The first-ever extensive report on the Syria war by Russian human rights groups was released on April 2, highlighting the role of Moscow's military intervention in the conflict and its impact on civilians. The report, "A Devastating Decade: Violations of Human Rights & Humanitarian Law in the Syrian War," is the result of two years of research by Russian rights groups, including Memorial Human Rights Center, the Civic Assistance Committee, Soldiers' Mothers of Saint Petersburg, and the Youth Human Rights Movement. The 198-page report provides chilling first-hand testimonials of life inside besieged areas, aerial bombardment, chemical weapons attacks, as well as the widespread use of torture and deprivation in regime prisons. The report is critical of all parties in the conflict—including the US-led coalition—but especially focuses on the impacts of the Russian intervention.
The Higher Regional Court in Koblenz, Germany, on Feb. 24 convicted a former officer of Syria's General Intelligence Directorate, Eyad A., on charges of aiding and abetting crimes against humanity—specifically, torture and deprivation of liberty committed against 30 persons. Eyad received a sentence of four years and six months in prison for his role in arresting people who were later tortured. The 30 persons, who were all civilians, had been participating in anti-government protests in Douma in 2011 when they were rounded up and sent by bus to Branch 251, or the al-Khatib detention center in Damascus. At Branch 251, they suffered grave physical, emotional and psychological abuse, in addition to being subjected to inhumane and degrading conditions. The court stated that "Eyad A. had already known about the regular and systematic torture in the prison of department 251 when the demonstrators were arrested... He also expected that the torture was part of a planned, organized action by the government to suppress opposition forces."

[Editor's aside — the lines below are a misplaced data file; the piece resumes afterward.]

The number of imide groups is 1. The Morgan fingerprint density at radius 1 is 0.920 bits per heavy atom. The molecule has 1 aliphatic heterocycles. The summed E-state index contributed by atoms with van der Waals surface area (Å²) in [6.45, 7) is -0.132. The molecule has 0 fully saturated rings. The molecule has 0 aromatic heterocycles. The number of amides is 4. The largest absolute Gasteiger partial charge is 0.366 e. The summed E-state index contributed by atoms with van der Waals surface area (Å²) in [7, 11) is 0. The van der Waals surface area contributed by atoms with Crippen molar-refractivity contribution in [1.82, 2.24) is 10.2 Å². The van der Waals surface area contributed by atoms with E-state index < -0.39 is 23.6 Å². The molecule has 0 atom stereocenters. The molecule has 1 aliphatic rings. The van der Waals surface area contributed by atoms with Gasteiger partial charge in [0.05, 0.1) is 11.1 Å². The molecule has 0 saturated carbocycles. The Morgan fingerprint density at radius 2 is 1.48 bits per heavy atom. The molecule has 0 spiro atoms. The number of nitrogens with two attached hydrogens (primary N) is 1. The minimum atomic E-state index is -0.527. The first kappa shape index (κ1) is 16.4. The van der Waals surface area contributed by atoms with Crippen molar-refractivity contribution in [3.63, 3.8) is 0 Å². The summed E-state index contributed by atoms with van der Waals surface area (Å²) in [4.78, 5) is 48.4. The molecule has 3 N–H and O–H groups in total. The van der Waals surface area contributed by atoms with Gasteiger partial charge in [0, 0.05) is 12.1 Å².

The Department of Homeland Security (DHS) issued a memo Feb. 18 with "temporary guidelines for...enforcement and removal operations" by Immigration & Customs Enforcement (ICE), giving ICE agents discretion on enforcement actions and essentially overturning the "100-day pause on certain removals" instated by President Biden's executive order of Jan. 20, his first day on office. Naureen Shah, senior policy counsel for the American Civil Liberties Union (ACLU), responded to the move in a statement: "The memo is a disappointing step backward from the Biden administration's earlier commitments to fully break from the harmful deportation policies of both the Trump and Obama presidencies. While the Biden administration rightly acknowledges that immigrants are our family members, our coworkers, and our neighbors, for now it has chosen to continue giving ICE officers significant discretion to conduct operations that harm our communities and tear families apart."